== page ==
By Dee and Emily Karawadra
The Oxford dictionary defines resilience as the ability to withstand or recover quickly from difficult conditions. Having been entrepreneurs for over 30 years, Dee can tell you that you can't be one without resilience.
There is no doubt that every entrepreneur fails at least once, most likely multiple times before finding success. Reflecting on his work, Thomas Edison said, "I have not failed. I have just found 10,000 ways that won't work." This is a quote we use around our office often.
If we don't succeed or find the right solution, at least we know what won't work. Part of pushing your boundaries is exhausting all options. Here's a personal experience from Dee:
Before I entered the payments industry, I tried my hand at several businesses. My first experience at being an entrepreneur was when I was 16, I decided to get into the technology world and became a reseller for a pager/beeper company. This was my first experience being a reseller. I had to set up shop in my bedroom programming pagers, mailing invoices and doing tech support. I got the taste of being my own boss, and I liked it. Unfortunately for my big idea, cell phone technology came along shortly thereafter, pushing my service to be obsolete.
Over the years I have owned and operated many businesses. Some succeeded; others did not. In my earlier years, I was trying to find my niche. I had a mobile pressure washing business where I learned what real sweat and tears are. This was a great business but one that required physical labor and, although I am not opposed to physical labor, I knew I would wear and tear. That business was not a failure but one I knew I could not physically sustain long-term.
I then was introduced to the payment industry where I found my passion. These are just a few of my past experiences that helped prepare me to work with Emily to own and build our own independent sales organization.
Few of us are born with the kind of resilience needed to be an entrepreneur. Look at Steve Jobs and his story. His career at Apple wasn't a string of successes start to finish. Along the way, some of his design ideas weren't well received at Apple or by the public, so he went elsewhere. He continued to craft his designs and technology until he returned to Apple and found huge success.
This is a characteristic needed in order to find success in anything. We have not found success on the level of Apple; however, we do know the feeling of working hard, overcoming the struggles and building a successful company. This type of resilience is not only required of us, as company leaders, but also of our team. We look for this in all our team members. The ability to fall and get back up and dust off is essential. A large part of a successful company is the strength of its team.
We, as a husband and wife team, have had to develop this resilience in many ways. Each of us is an entrepreneur married to an entrepreneur. The highs and lows of this situation can be hard on any marriage or business partnership. Along with sharing the hard work, a commitment to the end result also must be shared. Fortunately, in this way, we are like-minded. We both can weather the falls and enjoy the climbs in marriage, parenting and business. And having the support needed at home has attributed to building our business.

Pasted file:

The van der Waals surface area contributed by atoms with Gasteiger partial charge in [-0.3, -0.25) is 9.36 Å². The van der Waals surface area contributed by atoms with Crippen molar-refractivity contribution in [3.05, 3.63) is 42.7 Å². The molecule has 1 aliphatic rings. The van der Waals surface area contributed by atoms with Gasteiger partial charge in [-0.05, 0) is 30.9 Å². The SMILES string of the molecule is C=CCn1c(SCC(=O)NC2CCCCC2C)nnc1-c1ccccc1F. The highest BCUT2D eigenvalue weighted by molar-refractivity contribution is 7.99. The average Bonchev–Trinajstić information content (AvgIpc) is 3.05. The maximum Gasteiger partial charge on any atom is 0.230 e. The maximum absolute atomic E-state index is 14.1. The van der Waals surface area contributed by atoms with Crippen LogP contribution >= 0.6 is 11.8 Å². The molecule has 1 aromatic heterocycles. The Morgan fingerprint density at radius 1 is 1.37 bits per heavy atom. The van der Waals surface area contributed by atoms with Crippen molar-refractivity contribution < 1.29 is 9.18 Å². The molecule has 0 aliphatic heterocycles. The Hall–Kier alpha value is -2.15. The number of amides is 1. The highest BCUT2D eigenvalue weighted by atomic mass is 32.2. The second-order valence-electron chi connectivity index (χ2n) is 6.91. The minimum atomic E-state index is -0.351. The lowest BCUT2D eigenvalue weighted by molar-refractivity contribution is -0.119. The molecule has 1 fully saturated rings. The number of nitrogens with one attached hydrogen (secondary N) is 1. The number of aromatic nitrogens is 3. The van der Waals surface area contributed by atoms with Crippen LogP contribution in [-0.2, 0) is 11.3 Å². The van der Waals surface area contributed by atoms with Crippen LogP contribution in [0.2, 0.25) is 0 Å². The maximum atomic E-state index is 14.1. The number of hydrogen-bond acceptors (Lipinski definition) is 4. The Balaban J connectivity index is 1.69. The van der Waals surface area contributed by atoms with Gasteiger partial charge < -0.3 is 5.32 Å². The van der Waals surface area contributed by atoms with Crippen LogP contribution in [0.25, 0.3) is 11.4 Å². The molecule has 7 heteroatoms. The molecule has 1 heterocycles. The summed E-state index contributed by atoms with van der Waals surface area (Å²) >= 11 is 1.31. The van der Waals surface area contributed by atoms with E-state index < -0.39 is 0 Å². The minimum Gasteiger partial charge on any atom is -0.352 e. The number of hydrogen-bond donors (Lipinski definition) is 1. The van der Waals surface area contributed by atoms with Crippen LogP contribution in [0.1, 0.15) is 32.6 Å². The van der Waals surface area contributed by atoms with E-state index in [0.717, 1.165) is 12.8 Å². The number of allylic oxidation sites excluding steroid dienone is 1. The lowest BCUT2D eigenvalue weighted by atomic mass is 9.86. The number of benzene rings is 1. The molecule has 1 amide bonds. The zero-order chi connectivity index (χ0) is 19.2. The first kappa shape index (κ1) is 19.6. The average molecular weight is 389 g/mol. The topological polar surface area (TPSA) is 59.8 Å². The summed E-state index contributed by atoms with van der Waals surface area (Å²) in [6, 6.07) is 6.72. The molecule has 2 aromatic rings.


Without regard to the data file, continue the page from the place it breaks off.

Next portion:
Ross Perot once said, "Most people give up just when they're about to achieve success. They quit on the one-yard line. They give up at the last minute of the game, one foot from a winning touchdown." This is something we won't allow one another to do. Giving up is not an option.
More than likely, you are already resilient or are becoming resilient in some form. It could be in the way that you stand your ground with underwriters, processors, ISOs, agents or risk evaluators – the list goes on.
Before opening Impact PaySystem, we both had business experience. While some experiences were more successful than others, each and every one taught us valuable lessons. Any business will have highs and lows. It's inevitable. The key is to survive the lows and thrive on the highs.
Being an entrepreneur does not guarantee a successful business. We generally hear more about people's successes than about their failures, but failures are valuable learning opportunities. Think of them as points on the road map to success.
Needless to say, we haven't had a Big Idea that has made us billions of dollars. What we have learned is that running a business is not as easy as it looks, and it takes a thick skin to be able to survive the challenges, as well as resilience to rise above mere survival and thrive.
Dee Karawadra is president and CEO of Impact PaySystem, and Emily Karawadra is the company's chief financial officer. Since 2001, Impact PaySystem has been a leading provider of payment processing technologies and services to merchants throughout the United States. Through alliances with payments industry leaders such as Chase Paymentech, First Data, Buypass, Sage and more, Impact PaySystem offers tailored solutions to meet the unique needs of each merchant. Dee and Emily will welcome your questions and comments at firstname.lastname@example.org and email@example.com, respectively.
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